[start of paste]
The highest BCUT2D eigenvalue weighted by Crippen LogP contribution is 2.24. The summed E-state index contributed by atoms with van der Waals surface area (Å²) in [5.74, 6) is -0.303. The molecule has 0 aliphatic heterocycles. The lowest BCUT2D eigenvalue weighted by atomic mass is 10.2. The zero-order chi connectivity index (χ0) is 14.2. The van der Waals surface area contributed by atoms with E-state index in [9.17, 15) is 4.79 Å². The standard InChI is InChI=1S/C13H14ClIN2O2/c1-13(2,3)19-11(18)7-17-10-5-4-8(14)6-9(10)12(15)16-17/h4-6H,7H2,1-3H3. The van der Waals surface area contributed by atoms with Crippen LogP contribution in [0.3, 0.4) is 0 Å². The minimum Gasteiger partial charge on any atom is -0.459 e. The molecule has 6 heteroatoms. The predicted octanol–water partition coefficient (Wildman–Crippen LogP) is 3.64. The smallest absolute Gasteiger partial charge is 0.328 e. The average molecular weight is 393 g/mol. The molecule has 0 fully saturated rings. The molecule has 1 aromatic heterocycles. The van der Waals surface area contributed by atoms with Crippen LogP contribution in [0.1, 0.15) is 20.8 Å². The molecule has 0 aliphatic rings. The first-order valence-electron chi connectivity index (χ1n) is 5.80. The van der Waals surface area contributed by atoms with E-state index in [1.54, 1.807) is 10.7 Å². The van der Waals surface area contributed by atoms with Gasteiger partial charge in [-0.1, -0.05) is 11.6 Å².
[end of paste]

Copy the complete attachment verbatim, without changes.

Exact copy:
The highest BCUT2D eigenvalue weighted by Crippen LogP contribution is 2.24. The summed E-state index contributed by atoms with van der Waals surface area (Å²) in [5.74, 6) is -0.303. The molecule has 0 aliphatic heterocycles. The lowest BCUT2D eigenvalue weighted by atomic mass is 10.2. The zero-order chi connectivity index (χ0) is 14.2. The van der Waals surface area contributed by atoms with E-state index in [9.17, 15) is 4.79 Å². The standard InChI is InChI=1S/C13H14ClIN2O2/c1-13(2,3)19-11(18)7-17-10-5-4-8(14)6-9(10)12(15)16-17/h4-6H,7H2,1-3H3. The van der Waals surface area contributed by atoms with Crippen LogP contribution in [0.3, 0.4) is 0 Å². The minimum Gasteiger partial charge on any atom is -0.459 e. The molecule has 6 heteroatoms. The predicted octanol–water partition coefficient (Wildman–Crippen LogP) is 3.64. The smallest absolute Gasteiger partial charge is 0.328 e. The average molecular weight is 393 g/mol. The molecule has 0 fully saturated rings. The molecule has 1 aromatic heterocycles. The van der Waals surface area contributed by atoms with Crippen LogP contribution in [0.1, 0.15) is 20.8 Å². The molecule has 0 aliphatic rings. The first-order valence-electron chi connectivity index (χ1n) is 5.80. The van der Waals surface area contributed by atoms with E-state index in [1.54, 1.807) is 10.7 Å². The van der Waals surface area contributed by atoms with Gasteiger partial charge in [-0.1, -0.05) is 11.6 Å².